Feb 21, 2005
Notes From The Middle Of Selection
Posted in: Majors & Minors
Hi everyone! Just finally got caught up with answering your questions here and over at College Confidential. Haven't had much time to hang out on the web, as we've been in selection committee since last wednesday.
Though it's been a lot of work, I've been having a lot of fun. Selecting the class is one of the most rewarding moments of the admissions cycle. I only wish we had room at MIT for more of the amazing people on the table.
So while we're buried in the committee room, here's a topic I've been thinking about that's open for discussion.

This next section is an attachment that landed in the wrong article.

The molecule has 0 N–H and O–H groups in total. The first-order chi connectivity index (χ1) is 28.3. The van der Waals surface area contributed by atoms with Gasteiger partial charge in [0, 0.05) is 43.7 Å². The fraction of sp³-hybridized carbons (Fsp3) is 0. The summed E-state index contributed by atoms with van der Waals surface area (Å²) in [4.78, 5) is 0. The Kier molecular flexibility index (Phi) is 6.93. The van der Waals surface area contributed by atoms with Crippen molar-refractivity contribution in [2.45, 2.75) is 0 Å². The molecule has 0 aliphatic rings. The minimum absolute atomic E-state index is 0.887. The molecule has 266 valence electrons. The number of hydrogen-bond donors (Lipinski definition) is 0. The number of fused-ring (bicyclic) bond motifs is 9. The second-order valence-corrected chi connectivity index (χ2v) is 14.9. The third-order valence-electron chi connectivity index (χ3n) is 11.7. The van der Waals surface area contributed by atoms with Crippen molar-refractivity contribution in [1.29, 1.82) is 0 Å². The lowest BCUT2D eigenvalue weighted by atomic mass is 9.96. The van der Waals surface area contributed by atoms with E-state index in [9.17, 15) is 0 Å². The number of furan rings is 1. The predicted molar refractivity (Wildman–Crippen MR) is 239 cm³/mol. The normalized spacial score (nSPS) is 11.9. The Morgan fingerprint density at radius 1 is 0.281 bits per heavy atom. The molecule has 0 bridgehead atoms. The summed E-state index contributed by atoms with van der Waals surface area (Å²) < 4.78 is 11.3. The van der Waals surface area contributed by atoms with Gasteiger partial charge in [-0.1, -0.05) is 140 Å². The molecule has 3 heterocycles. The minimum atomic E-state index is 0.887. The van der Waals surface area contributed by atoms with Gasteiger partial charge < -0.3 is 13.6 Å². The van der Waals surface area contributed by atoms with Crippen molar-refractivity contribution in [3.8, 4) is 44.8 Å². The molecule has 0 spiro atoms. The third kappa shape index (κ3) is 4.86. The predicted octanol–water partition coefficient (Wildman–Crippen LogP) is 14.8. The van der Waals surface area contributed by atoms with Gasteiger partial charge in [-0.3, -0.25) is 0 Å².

The announcement of MIT's new Biological Engineering major got me thinking. The number of majors we offer has grown over time as a result of advancements in science and technology, as have the number of concentrations within those majors.
Compare the general biology major of yesteryear with today's, for example. Now there are concentrations in Biochemistry, Biophysics, Bioengineering, Cell Bio, Computational and Systems Bio, Developmental Bio, Genetics, Immunology, Molecular Bio, Microbiology, Neurobiology, Plant Bio, Structural Bio... the list goes on.
My question: what are your predictions for 100 years from now? (Considering the exponential nature of recent history in the information age.) What will people be able to major in in 2105?